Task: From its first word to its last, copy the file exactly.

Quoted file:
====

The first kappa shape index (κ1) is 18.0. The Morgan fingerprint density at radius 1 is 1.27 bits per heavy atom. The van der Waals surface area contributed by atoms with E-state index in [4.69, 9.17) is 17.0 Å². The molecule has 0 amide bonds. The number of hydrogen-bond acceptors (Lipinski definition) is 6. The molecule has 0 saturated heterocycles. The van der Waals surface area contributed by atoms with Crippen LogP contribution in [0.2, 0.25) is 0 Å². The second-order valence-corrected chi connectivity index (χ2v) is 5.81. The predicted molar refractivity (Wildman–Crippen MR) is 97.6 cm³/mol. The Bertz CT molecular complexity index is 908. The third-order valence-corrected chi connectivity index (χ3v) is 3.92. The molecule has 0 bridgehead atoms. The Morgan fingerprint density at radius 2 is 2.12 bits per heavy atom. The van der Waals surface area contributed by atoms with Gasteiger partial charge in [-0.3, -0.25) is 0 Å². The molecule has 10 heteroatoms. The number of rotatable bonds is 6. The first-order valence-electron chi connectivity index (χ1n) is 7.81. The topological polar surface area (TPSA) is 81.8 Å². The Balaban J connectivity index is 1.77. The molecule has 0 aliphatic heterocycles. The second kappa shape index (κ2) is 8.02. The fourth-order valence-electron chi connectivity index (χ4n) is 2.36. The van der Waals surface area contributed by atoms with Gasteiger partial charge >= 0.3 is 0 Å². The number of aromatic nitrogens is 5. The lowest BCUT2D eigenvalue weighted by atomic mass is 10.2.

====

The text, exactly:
The first kappa shape index (κ1) is 18.0. The Morgan fingerprint density at radius 1 is 1.27 bits per heavy atom. The van der Waals surface area contributed by atoms with E-state index in [4.69, 9.17) is 17.0 Å². The molecule has 0 amide bonds. The number of hydrogen-bond acceptors (Lipinski definition) is 6. The molecule has 0 saturated heterocycles. The van der Waals surface area contributed by atoms with Crippen LogP contribution in [0.2, 0.25) is 0 Å². The second-order valence-corrected chi connectivity index (χ2v) is 5.81. The predicted molar refractivity (Wildman–Crippen MR) is 97.6 cm³/mol. The Bertz CT molecular complexity index is 908. The third-order valence-corrected chi connectivity index (χ3v) is 3.92. The molecule has 0 bridgehead atoms. The Morgan fingerprint density at radius 2 is 2.12 bits per heavy atom. The van der Waals surface area contributed by atoms with Gasteiger partial charge in [-0.3, -0.25) is 0 Å². The molecule has 10 heteroatoms. The number of rotatable bonds is 6. The first-order valence-electron chi connectivity index (χ1n) is 7.81. The topological polar surface area (TPSA) is 81.8 Å². The Balaban J connectivity index is 1.77. The molecule has 0 aliphatic heterocycles. The second kappa shape index (κ2) is 8.02. The fourth-order valence-electron chi connectivity index (χ4n) is 2.36. The van der Waals surface area contributed by atoms with Gasteiger partial charge >= 0.3 is 0 Å². The number of aromatic nitrogens is 5. The lowest BCUT2D eigenvalue weighted by atomic mass is 10.2.